Can neuroparenting save the family?

Saturday 22 October, 14.00 - 15.30 , Frobisher 4-6 State and Society

In Association With:

Watch the video of this session at the bottom of this page.

‘Neuroparenting’ is on the rise. The idea has taken hold that because of progress in neuroscience, ‘we now know’ that babies need more, and earlier, ‘brain-attuned’ nurture from conception onwards. The idea is increasingly prevalent not only in maternal and infant healthcare and early-years education, but also in politics. In February this year, Prime Minister David Cameron made the case for universal parent training on the basis that, ‘neuroscience shows us the pivotal importance of the first few years of life in determining the adults we become’.

In fact, there is substantial evidence that babies are amazingly adaptable and resilient, thriving in all different kinds of societies, communities and families. But neuroparenting sets out a different version of infancy, portraying it as a time of intense vulnerability, during which children can be damaged for life by everything inadequate parenting to social inequality. To promote social mobility, Cameron encouraged us all to do more ‘baby-talk’, make more ‘silly faces’, and to ‘chatter even when we know they can’t answer back’ because he said, ’the biological power of love, trust and security’ is embedded in the brain in the earliest years.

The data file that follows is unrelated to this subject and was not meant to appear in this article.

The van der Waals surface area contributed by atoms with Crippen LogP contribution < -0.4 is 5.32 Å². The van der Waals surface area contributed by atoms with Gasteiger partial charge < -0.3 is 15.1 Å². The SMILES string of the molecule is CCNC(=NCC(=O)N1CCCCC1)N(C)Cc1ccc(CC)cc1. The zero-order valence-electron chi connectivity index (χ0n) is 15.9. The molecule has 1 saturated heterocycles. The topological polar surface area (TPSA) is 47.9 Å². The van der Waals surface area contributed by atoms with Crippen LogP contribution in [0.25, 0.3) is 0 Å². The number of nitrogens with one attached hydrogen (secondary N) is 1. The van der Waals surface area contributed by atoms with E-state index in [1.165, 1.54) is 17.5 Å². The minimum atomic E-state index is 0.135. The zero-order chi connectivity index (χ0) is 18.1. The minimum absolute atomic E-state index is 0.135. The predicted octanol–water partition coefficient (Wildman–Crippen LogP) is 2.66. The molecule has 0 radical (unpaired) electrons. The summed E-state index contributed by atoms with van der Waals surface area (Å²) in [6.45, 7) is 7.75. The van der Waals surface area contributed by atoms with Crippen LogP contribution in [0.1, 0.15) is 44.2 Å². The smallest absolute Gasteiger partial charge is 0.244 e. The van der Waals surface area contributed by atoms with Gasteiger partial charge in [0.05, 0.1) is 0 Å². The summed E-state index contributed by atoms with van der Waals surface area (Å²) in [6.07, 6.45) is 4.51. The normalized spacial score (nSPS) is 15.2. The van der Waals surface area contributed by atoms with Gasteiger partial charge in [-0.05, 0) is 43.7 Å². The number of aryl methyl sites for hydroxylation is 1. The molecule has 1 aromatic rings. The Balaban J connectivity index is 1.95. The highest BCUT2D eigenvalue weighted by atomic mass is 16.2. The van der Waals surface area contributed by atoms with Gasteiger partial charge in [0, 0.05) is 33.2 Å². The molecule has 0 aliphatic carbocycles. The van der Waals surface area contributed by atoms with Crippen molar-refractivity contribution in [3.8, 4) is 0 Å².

A new book takes issue with the claims that ‘the first years last forever’ and that infancy is a critical period during which parents must strive ever harder to stimulate their baby’s brain just to achieve normal development. In Neuroparenting: the expert invasion of family life, sociologist Dr Jan Macvarish argues that those who use the language of neurons, synapses, attachment and toxic stress seek to disorient parents from their own instincts and from the support of family and friends. This risks making us more dependent on experts and state-led parenting support, thus threatening the privacy, intimacy and autonomy which makes family life worth living.

So should we ditch neuroparenting and trust mums and dads to get on with it, or does neuroscience have vital things to say about how we raise our children?